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Haiti - Social : 230,000 people still in camps, end 2013 ?
11/02/2013 11:12:25

Haiti - Social : 230,000 people still in camps, end 2013 ?
The International Organization for Migration (IOM) estimates that 347,284 people (87,750 households) still live in 450 IDP sites in Haiti [following the earthquake of January 2010]. This represents an overall decrease of 77% of the displaced population (households and individuals) from a high of 1.5 million people living in 1,555 camps in July 2010.

Selon ces résultats, fournis par la Matrice de suivi des déplacements (DTM) de l’OIM, cela représente une diminution de 3% entre le mois d’octobre 2012 et le mois de janvier 2013, alors qu’entre juin et août la diminution était de 5%.

IOM’s latest Displacement Tracking Matrix report shows that between October 2012 and January 2013, the rate of decrease was 3% and 5% between June and August 2012.

Despite return and relocation programs implemented by the Government and its humanitarian partners, the decrease is one of the slowest recorded since displaced people began to leave camps in September 2010. This can be partly explained because programs are increasingly under-funded and don’t have the capacity to cover all camps.

However, IOM noted a slight increase in the camp population in Croix-des–Bouquets (increase of 103 households), Cité Soleil (increase of 34 households) and Petit-Goâve (increase of 19 households). In Croix-des-Bouquets and Cité Soleil, the increase was due to the arrival of additional households (from other sites and surrounding neighborhoods) in order to benefit from housing assistance programs. The increase in Petit-Goâve was due to the destruction caused by the passage of Sandy.

The CCCM Cluster and the Haitian Government through its housing and public buildings unit (Unité de Construction de Logements et des Bâtiments Publics (UCLBP)) estimate that 230,000 people will still be living in camps at the end of 2013 if relocation and return programs are not accelerated. The Government, with the international community’s support, plans to broaden access in 2013 to "return" solutions for those still in camps.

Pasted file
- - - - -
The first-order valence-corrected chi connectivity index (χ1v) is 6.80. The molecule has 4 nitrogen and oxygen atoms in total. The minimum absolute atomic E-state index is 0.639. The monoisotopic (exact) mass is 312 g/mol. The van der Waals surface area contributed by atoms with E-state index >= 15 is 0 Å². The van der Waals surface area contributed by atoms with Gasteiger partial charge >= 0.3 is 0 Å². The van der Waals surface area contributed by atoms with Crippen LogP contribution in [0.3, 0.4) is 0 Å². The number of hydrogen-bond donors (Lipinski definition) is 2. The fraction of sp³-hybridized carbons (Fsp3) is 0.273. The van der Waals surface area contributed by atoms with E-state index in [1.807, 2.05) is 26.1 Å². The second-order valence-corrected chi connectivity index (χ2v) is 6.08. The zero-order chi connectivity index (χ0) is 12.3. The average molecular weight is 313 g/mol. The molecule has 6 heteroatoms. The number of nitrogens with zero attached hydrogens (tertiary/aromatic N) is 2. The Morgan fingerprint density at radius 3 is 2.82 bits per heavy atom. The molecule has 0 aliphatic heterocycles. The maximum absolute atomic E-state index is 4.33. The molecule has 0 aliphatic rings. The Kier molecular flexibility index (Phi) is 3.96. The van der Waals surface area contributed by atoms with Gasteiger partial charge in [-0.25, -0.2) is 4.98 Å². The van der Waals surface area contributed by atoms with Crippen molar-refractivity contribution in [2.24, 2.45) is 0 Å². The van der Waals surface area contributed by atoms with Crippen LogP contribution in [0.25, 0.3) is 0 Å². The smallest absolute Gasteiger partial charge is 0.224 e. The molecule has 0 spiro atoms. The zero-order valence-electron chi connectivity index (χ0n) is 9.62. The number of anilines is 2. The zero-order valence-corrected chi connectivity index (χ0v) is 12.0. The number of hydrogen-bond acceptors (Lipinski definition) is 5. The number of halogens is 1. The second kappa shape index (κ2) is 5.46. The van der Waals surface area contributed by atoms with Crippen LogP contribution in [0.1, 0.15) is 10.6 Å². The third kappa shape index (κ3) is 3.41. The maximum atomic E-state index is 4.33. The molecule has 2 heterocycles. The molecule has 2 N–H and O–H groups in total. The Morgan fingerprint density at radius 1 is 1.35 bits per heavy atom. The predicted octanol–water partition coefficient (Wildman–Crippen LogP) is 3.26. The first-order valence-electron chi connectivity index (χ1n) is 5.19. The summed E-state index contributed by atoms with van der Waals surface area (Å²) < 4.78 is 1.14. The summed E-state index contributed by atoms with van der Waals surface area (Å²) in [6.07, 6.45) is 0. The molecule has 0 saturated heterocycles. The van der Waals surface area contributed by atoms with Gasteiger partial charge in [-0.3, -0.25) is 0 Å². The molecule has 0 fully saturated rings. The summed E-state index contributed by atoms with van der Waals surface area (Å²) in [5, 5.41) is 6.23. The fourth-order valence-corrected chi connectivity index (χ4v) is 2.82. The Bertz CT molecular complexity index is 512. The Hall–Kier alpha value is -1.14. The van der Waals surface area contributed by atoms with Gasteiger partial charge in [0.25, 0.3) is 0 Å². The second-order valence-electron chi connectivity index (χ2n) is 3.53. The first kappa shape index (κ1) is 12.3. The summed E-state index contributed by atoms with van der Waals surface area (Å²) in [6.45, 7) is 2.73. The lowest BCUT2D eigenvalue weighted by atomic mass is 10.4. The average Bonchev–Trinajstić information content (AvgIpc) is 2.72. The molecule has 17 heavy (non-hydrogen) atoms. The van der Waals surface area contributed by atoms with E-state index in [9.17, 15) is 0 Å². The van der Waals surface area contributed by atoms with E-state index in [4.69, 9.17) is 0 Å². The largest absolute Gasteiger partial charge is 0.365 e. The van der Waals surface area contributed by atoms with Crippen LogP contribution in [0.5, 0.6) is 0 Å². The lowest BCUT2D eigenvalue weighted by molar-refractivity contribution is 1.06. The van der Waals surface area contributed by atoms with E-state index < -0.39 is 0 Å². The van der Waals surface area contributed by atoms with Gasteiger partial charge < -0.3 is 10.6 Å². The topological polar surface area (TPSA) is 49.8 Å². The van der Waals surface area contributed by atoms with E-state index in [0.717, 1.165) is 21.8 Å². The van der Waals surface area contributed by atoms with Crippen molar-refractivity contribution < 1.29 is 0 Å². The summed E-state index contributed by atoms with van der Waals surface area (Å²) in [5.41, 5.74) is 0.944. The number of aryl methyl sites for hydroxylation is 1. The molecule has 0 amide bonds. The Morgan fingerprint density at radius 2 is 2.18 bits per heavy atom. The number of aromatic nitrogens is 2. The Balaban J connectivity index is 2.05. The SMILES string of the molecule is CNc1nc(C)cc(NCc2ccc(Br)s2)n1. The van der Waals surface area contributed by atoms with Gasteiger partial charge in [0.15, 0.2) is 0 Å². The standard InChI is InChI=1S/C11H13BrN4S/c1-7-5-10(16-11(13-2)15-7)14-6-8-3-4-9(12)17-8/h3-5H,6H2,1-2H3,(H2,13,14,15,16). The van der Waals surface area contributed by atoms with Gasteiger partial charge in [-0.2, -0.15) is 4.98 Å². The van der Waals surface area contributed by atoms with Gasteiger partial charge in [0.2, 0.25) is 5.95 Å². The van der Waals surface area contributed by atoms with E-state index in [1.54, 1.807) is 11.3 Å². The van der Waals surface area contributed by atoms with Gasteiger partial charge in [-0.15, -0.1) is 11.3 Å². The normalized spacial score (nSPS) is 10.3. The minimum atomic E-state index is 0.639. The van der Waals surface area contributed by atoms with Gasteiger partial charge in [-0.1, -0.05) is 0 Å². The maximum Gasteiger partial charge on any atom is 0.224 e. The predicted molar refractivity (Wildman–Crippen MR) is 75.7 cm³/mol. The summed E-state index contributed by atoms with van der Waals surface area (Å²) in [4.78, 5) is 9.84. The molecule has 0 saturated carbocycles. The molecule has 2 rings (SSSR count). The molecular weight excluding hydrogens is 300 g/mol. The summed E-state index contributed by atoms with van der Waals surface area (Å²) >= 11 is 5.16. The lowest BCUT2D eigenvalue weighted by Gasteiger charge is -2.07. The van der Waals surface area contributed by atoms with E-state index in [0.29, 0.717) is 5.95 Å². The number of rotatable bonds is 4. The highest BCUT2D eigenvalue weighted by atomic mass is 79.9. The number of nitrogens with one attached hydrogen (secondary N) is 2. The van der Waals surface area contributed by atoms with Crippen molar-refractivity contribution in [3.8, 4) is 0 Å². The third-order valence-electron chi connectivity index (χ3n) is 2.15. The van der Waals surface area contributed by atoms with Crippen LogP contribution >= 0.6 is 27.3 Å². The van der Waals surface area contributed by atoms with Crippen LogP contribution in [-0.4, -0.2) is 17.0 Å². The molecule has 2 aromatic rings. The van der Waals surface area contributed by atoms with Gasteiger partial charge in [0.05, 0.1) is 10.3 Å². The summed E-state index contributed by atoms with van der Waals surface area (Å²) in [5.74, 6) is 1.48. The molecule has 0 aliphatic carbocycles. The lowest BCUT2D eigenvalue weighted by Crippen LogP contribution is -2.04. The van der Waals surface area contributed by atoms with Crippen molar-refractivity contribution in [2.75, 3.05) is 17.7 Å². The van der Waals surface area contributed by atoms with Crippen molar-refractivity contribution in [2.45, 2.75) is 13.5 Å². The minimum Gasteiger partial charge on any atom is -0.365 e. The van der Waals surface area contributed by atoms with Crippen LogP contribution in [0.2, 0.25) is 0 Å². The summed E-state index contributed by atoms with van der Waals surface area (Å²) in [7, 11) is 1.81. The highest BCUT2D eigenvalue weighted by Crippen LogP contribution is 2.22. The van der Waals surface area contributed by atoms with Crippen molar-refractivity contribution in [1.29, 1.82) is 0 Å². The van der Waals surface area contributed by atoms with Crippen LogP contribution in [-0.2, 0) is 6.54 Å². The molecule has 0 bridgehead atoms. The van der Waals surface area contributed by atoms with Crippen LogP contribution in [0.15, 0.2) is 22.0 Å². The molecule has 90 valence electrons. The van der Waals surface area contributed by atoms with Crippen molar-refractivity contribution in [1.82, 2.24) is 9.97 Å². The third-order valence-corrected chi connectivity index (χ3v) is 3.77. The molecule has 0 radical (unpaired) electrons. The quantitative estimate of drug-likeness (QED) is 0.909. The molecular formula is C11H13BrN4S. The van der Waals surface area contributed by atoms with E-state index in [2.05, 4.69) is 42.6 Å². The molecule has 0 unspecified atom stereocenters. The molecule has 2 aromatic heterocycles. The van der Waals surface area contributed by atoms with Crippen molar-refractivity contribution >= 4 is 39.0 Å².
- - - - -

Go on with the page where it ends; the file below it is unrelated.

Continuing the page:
To this end, the European Commission Humanitarian Aid Department (ECHO) again intervened with a new contribution of €6 million to a IOM program, that supports the displacement of camp residents to safer housing through rental subsidies.

The European Commission Humanitarian Aid Department (ECHO) has now stepped in with a new EUR 6 million contribution to an IOM programme which supports the relocation of camp residents to safer housing options through the provision of rental subsidies.

The new ECHO funding will allow IOM to extend the programme until December 2013 targeting at least 7,560 families in some 50 of the highest risk camps in terms of poor sanitation, flooding and landslides.

A total of some 36,500 families or 146,000 individuals are expected to have received rental subsidies by the end of 2013. This will reduce the total number of individuals in camps to approximately 50,250 families.

"Decommissioning of camps allows the legitimate land owners to get back their plots. Many of them have subsequently started new housing construction in response to increased demand created by return programmes and specifically by the relocations from the camps," says IOM project manager Chiara Milano.

The programme also contributes to job creation, as the rental subsidies allow landlords to improve their houses or build additional rooms and improve access to water and sanitation. Beneficiaries also frequently invest the money saved by the rental subsidies in income generating activities and small businesses.

Given the large number of families still living in camps and the need to continue to improve the international community’s response to IDPs, a portion of the new ECHO funds will also be allocated to supporting IOM’s Data Management Unit (DTM).

HL/ HaitiLibre

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